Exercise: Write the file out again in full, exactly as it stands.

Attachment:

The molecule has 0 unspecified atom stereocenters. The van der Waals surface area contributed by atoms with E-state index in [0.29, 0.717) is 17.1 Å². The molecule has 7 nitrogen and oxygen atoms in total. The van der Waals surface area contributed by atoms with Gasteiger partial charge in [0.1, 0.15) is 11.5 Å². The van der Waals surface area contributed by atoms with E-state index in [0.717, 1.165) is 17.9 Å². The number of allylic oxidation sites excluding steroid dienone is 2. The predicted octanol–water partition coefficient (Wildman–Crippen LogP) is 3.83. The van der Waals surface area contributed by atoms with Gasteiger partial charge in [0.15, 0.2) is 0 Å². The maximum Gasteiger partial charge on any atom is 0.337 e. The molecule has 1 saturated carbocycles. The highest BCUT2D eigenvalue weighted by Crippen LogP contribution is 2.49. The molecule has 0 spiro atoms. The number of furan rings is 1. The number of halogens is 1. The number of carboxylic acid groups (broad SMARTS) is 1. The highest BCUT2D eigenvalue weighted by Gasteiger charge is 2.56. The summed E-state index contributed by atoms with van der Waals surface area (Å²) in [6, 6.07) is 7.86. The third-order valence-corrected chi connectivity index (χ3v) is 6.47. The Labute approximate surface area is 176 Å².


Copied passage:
The molecule has 0 unspecified atom stereocenters. The van der Waals surface area contributed by atoms with E-state index in [0.29, 0.717) is 17.1 Å². The molecule has 7 nitrogen and oxygen atoms in total. The van der Waals surface area contributed by atoms with Gasteiger partial charge in [0.1, 0.15) is 11.5 Å². The van der Waals surface area contributed by atoms with E-state index in [0.717, 1.165) is 17.9 Å². The number of allylic oxidation sites excluding steroid dienone is 2. The predicted octanol–water partition coefficient (Wildman–Crippen LogP) is 3.83. The van der Waals surface area contributed by atoms with Gasteiger partial charge in [0.15, 0.2) is 0 Å². The maximum Gasteiger partial charge on any atom is 0.337 e. The molecule has 1 saturated carbocycles. The highest BCUT2D eigenvalue weighted by Crippen LogP contribution is 2.49. The molecule has 0 spiro atoms. The number of furan rings is 1. The number of halogens is 1. The number of carboxylic acid groups (broad SMARTS) is 1. The highest BCUT2D eigenvalue weighted by Gasteiger charge is 2.56. The summed E-state index contributed by atoms with van der Waals surface area (Å²) in [6, 6.07) is 7.86. The third-order valence-corrected chi connectivity index (χ3v) is 6.47. The Labute approximate surface area is 176 Å².